You Aren’t Reading That Right

BookMom is the moniker of Valerie Garfield, a Vice President and the Publisher of Novelty & Licensed Publishing at Simon & Schuster. She was formerly the Publishing Director at Sesame Workshop, home of Sesame Street, and has held editorial positions at HarperCollins and Golden Books. As an author she has penned more than 30 books for children, all written under a pseudonym. She lives in a suburb of New York City (which pains her less than saying she lives in New Jersey) with her husband and children.

UpsetSchoolBoy_400One of the things that I’ve found most curious (and most concerning) is the question I get about reading things “wrong.” As in, not right. I’m always puzzled. “You mean you aren’t reading it with the inflection that’s intended?” Blank look. “That you aren’t reading it in the way in which your child will like it?” Warmer. Ah.

The beauty and joy of a book–opposed to, say, a television show or a movie that’s acted out in front of you–is that while an author certainly has intent with a story, it’s really open for wide interpretation once it gets in your hands. I’ve heard Goodnight Moon read lyrically, jokingly, and even boisterously. They all work.

Kids, however, will have their preferences. Sometimes they see characters a certain way or take away something different from the story than we do. And often that’s a byproduct of how the story is read to them. If I’m reading Goodnight Moon, it’s definitely soft and lullaby like. If my husband reads it, he’s interjecting with things like “Goodnight left sock that stinks!” I wouldn’t say he’s silly and I’m soft because I can do a pretty mean performance of Robo Sauce, too. But we definitely have different reading styles. Especially at bedtime. When I might argue the goal is to wind down, not up. Ahem.

But there are certain books that a child will pluck from my hands and say with disdain, “No, I want Daddy to read that.” (Any Mo Willems title.) It pretty much amounts to the equivalent of “It’s Daddy’s turn to pitch” (i.e. I can’t actually hit the balls you are erratically throwing over the house, Mom). There’s no right and wrong way to read a book. But there’s a way your kid may like more.

I hope one day to win back Mo Willems. Maybe if my pitching improves. Below, please find The Books That Only My Husband is Allowed to Read Because I “Read Them Wrong.” I’m pretty sure the reaction to Take Me Out to the Ballgame has to do with my singing. And I know if I could get that darned cover off faster with Robo-Sauce my odds would really improve with that one.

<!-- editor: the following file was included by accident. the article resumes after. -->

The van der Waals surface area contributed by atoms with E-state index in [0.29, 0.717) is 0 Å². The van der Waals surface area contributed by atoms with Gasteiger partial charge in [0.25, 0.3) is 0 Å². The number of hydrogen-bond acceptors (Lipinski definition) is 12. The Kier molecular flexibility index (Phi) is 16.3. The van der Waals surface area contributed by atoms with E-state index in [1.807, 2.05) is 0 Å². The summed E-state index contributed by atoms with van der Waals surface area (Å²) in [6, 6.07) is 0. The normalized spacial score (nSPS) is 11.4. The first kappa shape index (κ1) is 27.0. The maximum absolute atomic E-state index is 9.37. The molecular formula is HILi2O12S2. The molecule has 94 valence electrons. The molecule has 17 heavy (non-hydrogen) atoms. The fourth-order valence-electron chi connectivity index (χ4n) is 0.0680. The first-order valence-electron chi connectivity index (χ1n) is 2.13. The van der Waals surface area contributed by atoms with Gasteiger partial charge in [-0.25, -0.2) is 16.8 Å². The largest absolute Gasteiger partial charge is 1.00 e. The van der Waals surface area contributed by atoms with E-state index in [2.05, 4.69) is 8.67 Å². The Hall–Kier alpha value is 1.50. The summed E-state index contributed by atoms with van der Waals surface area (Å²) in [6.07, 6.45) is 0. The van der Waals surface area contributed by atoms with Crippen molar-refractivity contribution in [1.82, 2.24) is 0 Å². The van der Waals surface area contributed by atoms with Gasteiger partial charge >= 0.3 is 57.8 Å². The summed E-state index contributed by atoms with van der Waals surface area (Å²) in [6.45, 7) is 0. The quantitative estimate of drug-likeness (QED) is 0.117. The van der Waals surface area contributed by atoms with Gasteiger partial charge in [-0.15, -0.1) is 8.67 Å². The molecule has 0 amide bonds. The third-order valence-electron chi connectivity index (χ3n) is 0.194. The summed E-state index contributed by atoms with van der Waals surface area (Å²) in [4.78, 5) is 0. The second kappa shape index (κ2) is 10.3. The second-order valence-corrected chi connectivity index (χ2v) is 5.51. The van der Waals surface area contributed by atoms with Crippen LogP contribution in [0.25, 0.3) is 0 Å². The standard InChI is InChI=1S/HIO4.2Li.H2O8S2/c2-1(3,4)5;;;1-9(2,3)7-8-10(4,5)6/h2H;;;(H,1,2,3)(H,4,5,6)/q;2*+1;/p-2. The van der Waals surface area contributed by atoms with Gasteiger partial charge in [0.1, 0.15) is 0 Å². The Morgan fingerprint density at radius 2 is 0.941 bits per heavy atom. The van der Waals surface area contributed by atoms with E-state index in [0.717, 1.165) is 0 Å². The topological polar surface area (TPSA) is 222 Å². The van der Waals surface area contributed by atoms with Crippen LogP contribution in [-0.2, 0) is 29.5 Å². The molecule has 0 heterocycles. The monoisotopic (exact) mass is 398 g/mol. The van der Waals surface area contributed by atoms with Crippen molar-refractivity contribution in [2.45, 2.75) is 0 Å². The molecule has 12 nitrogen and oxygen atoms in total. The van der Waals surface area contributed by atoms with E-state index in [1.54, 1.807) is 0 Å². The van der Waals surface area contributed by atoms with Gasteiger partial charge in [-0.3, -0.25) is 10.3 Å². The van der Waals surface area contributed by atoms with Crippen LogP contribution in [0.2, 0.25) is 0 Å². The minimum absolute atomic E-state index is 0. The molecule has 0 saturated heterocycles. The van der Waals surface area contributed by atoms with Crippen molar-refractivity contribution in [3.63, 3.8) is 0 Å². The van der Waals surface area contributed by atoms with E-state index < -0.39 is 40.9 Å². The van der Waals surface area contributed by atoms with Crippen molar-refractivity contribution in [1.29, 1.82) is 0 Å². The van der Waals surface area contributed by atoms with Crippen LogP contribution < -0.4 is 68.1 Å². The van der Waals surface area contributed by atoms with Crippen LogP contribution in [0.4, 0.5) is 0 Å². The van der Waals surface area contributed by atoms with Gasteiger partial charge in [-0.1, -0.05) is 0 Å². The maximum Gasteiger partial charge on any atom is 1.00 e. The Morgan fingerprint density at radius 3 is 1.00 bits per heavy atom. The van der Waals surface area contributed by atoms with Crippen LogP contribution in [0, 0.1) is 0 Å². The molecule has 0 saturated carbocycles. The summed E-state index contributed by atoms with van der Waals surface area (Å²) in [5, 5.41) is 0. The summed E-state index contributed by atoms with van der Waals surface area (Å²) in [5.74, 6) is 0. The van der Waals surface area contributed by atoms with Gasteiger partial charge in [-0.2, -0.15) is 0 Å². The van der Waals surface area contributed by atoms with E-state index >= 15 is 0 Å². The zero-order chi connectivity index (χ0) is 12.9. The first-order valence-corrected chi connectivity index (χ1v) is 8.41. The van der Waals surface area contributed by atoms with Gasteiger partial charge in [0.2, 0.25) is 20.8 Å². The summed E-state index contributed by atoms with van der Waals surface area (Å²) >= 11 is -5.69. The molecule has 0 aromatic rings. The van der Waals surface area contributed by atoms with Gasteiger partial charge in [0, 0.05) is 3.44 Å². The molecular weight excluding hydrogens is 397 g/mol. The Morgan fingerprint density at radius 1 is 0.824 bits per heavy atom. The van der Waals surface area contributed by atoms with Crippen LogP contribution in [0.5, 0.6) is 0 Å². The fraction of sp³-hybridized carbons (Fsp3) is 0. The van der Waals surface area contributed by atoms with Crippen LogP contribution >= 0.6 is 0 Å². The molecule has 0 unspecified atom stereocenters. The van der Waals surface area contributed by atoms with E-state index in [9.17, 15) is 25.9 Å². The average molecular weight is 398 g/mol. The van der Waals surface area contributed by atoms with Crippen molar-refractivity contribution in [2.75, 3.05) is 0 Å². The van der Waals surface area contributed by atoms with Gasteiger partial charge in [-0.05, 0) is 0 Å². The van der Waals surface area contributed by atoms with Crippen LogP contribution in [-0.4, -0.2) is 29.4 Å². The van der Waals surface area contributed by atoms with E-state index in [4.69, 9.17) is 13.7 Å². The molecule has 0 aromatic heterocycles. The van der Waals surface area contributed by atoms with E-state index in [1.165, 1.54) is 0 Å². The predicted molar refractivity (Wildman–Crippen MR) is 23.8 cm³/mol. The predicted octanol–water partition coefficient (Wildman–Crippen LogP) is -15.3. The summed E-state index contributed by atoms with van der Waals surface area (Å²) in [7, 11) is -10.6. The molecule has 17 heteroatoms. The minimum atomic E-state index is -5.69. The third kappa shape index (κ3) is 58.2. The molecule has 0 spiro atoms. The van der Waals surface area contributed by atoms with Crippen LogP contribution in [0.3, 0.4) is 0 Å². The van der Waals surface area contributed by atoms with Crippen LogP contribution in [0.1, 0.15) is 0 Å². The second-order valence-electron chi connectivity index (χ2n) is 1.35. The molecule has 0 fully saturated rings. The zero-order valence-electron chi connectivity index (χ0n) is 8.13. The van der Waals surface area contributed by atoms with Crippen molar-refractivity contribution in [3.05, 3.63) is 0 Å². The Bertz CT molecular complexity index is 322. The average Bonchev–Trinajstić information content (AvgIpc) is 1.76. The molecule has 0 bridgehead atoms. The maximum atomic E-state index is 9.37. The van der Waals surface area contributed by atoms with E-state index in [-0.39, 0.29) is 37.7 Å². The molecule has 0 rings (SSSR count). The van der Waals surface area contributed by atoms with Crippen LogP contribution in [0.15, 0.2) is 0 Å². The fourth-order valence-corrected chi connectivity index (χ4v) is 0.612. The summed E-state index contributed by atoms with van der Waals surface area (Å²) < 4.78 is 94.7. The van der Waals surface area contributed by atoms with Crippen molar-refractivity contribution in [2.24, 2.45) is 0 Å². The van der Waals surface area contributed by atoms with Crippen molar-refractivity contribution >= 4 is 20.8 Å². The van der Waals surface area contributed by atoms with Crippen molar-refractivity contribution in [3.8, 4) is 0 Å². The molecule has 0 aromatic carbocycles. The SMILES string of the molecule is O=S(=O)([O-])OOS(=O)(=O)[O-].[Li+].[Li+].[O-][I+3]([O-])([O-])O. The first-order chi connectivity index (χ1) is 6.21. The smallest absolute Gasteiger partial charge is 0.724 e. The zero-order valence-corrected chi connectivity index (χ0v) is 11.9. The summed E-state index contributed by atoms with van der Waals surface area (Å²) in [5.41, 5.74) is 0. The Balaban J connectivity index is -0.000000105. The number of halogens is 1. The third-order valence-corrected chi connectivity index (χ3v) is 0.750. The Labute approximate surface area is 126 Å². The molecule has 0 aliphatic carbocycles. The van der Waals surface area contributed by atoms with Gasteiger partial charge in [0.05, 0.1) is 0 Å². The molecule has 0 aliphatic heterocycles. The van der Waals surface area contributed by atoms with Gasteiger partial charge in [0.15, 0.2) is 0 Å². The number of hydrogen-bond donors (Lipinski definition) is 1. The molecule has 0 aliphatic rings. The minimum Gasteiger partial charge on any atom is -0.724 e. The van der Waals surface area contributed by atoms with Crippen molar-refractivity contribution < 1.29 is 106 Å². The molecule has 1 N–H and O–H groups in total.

Giggle Giggle Quack

Giggle Giggle Quack

by Doreen Cronin

Farmer Brown is going on vacation. He asks his brother, Bob, to take care of the animals. “But keep an eye on Duck. He’s trouble.”
Bob follows the instructions in Farmer Brown’s notes exactly. He orders pizza with anchovies for the hens, bathes the pigs with bubble bath, and lets the cows choose a movie.
Is that giggling he hears? Giggle, giggle, quack, giggle, moo, giggle, oink…The duck, the cows, the hens, and the pigs are back in top form in this hilarious follow-up to the beloved Caldecott Honor Book Click, Clack, Moo: Cows That Type.

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  • Get Giggle Giggle Quack
  • Get Giggle Giggle Quack
Robo-Sauce

Robo-Sauce

by Adam Rubin

FACT: Robots are awesome. They have lasers for eyes, rockets for feet, and supercomputers for brains! Plus, robots never have to eat steamed beans or take baths, or go to bed. If only there were some sort of magical “Robo-Sauce” that turned squishy little humans into giant awesome robots… Well, now there is.

Giggle at the irreverent humor, gasp at the ingenious fold-out surprise ending, and gather the whole family to enjoy a unique story about the power of imagination. It’s picture book technology the likes of which humanity has never seen!

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  • Get Robo-Sauce
  • Get Robo-Sauce
Don’t Let the Pigeon Drive the Bus

Don’t Let the Pigeon Drive the Bus

by Mo Willems

When a bus driver takes a break from his route, a very unlikely volunteer springs up to take his place —- a pigeon! But you’ve never met one like this before. As he pleads, wheedles, and begs his way through the book, children will love being able to answer back and decide his fate. In his hilarious picture book debut, popular cartoonist Mo Willems perfectly captures a preschooler’s temper tantrum.

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Take Me Out to the Ballgame

Take Me Out to the Ballgame

by Jack Norworth

Grab your ticket to Game 5 of the 1947 World Series! Come back in time to historic Ebbets Field for all the thrill and excitement of a day at the ballpark. Join the crowd in the stands as they root, root, root for the home team Dodgers who battle their archrivals, the New York Yankees! See Jackie Robinson, Spec Shea, Cookie Lavagetto, and announcer Red Barber — plus the famous Dodger fans. For baseball lovers of all ages, here’s a book that’s sure to be a home run!

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